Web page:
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Old 12-28-2010, 07:22 PM   #41
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Good reef rock is porous, which allows lots of bacteria to grow. Good dry rock often comes from mining ancient reefs. This allows you to use reef rock, without damaging a living reef, and it's usually much cheaper then live rock. I thought one of the big dry rock mines was in texas but I could be wrong. I know there's a place in florida that takes mined dry rock and hangs it in the ocean for 10 years and then sells it as "reef friendly" live rock.
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Old 12-28-2010, 07:35 PM   #42
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I just called my LFS and they said those Lava Rocks come from South America don't know if that helps any or not.
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Old 12-29-2010, 08:15 PM   #43
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I wouldn't be able help you with that. I know nothing regarding lava rock.

Anothr question for you guys.. so I just tested the water that my dry base rock has been soaking in for couple days in now..at the start my waters ph was around 7.8 and 0 for ammonia. After soakog the rocks for two days my waters ph appears to be around 7.4 and ammonia looks like 0.25. What should will this be ok?

It was 50lbs of rock soacking in only 15 gallons. These results shouldn't affect 60 gallon tank with 20 gallon sump would it?
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Old 12-29-2010, 08:32 PM   #44
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It will be proportional. If the tank's filtration system is well cycled and there is already LR in the system, I would think it would be ok, 80 gallons vs 15 would roughly be 6x the amount of water, so 6x less ammonia or 0.04 maybe 0.06. Filtration should be able to take care of that. I would change the water and run a powerhead for another day and test again just to be safe, but that's me.
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Old 12-29-2010, 08:37 PM   #45
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Lava is very dense rock without the crevices that coral rock has. Lava rock MAY contain heavy metals, but you can't tell without testing.

The reason for using any rock in our reef tanks is for the amount of surface area available for the beneficial bacteria to cling to. Like the grains of sand from sugar sized sand,, there is a lot of surface area in coral rock. Lava rock just doesn't have this. You may as well use slate.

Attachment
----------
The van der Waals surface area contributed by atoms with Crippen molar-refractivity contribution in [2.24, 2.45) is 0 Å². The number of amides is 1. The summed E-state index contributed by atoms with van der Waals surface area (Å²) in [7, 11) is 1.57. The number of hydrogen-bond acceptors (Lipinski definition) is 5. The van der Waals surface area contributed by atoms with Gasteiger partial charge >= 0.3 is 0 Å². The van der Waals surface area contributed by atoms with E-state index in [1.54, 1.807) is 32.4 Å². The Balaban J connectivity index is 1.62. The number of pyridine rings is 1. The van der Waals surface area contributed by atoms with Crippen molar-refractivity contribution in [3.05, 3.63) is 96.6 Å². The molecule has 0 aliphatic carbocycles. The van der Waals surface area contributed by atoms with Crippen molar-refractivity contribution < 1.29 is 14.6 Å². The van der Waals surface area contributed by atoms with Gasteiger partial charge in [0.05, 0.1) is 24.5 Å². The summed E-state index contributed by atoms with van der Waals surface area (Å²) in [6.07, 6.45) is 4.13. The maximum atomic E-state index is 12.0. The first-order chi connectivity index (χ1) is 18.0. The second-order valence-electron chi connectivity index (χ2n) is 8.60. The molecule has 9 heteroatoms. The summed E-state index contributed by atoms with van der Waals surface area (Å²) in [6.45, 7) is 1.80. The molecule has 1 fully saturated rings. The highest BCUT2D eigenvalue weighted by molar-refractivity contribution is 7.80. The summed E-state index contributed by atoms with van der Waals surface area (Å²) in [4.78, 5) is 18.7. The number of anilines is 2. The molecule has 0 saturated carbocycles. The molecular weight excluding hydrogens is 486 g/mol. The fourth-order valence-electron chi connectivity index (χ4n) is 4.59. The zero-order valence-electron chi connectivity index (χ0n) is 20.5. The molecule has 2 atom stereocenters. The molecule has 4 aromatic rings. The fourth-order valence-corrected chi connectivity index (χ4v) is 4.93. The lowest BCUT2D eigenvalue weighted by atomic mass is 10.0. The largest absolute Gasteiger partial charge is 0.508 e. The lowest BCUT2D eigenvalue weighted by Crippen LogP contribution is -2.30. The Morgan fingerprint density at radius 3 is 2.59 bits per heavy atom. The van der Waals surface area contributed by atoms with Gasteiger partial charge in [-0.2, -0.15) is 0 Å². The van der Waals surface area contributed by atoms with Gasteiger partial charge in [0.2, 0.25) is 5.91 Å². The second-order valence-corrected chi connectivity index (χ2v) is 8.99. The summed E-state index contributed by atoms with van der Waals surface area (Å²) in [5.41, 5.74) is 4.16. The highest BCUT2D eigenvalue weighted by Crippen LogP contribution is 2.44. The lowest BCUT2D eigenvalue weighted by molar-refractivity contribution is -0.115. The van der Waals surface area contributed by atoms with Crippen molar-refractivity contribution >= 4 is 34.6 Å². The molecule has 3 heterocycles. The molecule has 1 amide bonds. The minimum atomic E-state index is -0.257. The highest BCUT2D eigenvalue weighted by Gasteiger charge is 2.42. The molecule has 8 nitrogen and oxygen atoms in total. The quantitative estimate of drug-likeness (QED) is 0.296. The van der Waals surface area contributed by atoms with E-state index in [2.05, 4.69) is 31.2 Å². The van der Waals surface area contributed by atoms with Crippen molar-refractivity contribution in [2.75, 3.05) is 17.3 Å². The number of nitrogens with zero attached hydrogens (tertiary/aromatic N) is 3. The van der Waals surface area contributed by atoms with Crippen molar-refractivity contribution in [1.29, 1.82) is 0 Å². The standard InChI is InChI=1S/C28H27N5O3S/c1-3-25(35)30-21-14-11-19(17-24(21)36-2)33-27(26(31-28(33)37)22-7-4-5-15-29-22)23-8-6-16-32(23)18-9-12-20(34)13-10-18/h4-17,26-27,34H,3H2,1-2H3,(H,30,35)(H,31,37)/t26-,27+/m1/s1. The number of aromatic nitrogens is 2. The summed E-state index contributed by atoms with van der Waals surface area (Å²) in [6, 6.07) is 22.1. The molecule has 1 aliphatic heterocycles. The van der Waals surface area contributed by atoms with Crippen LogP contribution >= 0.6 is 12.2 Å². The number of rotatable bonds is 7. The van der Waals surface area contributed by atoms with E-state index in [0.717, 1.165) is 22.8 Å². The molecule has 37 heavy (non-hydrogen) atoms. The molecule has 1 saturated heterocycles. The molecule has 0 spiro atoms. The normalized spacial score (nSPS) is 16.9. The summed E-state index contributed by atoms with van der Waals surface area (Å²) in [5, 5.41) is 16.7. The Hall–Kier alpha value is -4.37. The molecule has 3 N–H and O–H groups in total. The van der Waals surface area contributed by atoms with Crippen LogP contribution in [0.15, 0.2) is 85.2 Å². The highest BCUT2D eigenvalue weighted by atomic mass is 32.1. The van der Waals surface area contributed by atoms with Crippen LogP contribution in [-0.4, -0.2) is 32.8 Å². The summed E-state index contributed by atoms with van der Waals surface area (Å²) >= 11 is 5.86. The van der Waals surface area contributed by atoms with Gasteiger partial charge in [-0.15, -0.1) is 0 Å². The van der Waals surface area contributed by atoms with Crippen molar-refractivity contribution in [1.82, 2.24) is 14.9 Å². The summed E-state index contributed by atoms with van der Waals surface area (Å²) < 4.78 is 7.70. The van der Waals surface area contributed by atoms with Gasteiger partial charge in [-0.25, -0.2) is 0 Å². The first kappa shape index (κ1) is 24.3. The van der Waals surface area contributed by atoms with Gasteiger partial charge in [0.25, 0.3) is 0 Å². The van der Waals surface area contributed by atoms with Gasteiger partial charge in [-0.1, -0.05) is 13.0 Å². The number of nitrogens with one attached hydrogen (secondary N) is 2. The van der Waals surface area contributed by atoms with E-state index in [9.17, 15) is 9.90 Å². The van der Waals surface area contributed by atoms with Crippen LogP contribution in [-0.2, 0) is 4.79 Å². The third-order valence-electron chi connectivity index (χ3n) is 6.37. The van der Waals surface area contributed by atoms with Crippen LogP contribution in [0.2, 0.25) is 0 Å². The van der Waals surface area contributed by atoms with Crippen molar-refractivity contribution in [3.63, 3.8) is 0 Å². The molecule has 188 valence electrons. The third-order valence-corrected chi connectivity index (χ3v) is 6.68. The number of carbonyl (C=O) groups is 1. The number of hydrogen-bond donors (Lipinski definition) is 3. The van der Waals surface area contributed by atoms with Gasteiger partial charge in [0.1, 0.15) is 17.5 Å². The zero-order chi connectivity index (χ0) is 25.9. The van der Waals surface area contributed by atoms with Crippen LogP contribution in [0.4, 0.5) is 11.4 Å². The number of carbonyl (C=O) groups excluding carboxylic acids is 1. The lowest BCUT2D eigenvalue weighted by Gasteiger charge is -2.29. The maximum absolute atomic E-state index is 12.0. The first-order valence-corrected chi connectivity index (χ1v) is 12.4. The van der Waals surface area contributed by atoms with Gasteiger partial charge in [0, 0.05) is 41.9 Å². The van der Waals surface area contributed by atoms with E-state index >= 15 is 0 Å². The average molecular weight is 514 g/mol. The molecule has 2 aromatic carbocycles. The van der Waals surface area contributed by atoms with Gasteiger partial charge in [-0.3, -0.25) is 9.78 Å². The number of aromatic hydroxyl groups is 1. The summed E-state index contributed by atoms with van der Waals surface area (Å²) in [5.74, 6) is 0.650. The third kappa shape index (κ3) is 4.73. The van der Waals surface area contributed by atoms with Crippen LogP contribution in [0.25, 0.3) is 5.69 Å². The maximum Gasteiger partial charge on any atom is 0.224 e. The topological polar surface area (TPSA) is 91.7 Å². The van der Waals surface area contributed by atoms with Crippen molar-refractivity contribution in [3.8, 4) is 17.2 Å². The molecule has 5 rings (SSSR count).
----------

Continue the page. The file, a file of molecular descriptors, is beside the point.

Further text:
Dry base rock is mined from area that used to be coral reefs. Texas holy rock, Florida base rock, and rock from all the pacific islands are former reefs that are now above the surface. It is the porosity of the rock that makes it suitable for biological filtration.

Jereli, did you have a powerhead in there to keep the water circulating?
Have you added a source of ammonia to feed the bacteria, or start the cycle?

If you are seeing ammonia I would not add the rock to a tank with livestock. If it's starting to see ammonia after a few days it has organic material that is now decaying and creating that ammonia. Get some more tubs and cure it outside of the tank before adding it to be safe.
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Old 12-29-2010, 08:45 PM   #46
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cmor,
so you can use the Texas Holy Rock as the base rock then? It is from Austin Texas?
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Old 12-29-2010, 09:16 PM   #47
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Lots of people have used it. I have no experience with it.
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Old 12-29-2010, 10:36 PM   #48
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Yea I was assuming that it wouldn't make a big difference in much more water. I will retest again after couple more days.

Cmor..no I did not have a power head running..I didn't add any source of ammonia because I didn't think I had to since it was dry base rock in the container only. I didn't add any live rock to the container.
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Old 12-29-2010, 11:17 PM   #49
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It does make a difference. You don't want stagnant water. You need water circulating in and around the rock. Once you add circulation you may see a much larger spike in ammonia.
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Old 12-30-2010, 01:59 AM   #50
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Ok so I just added a power head we'll see how that goes...
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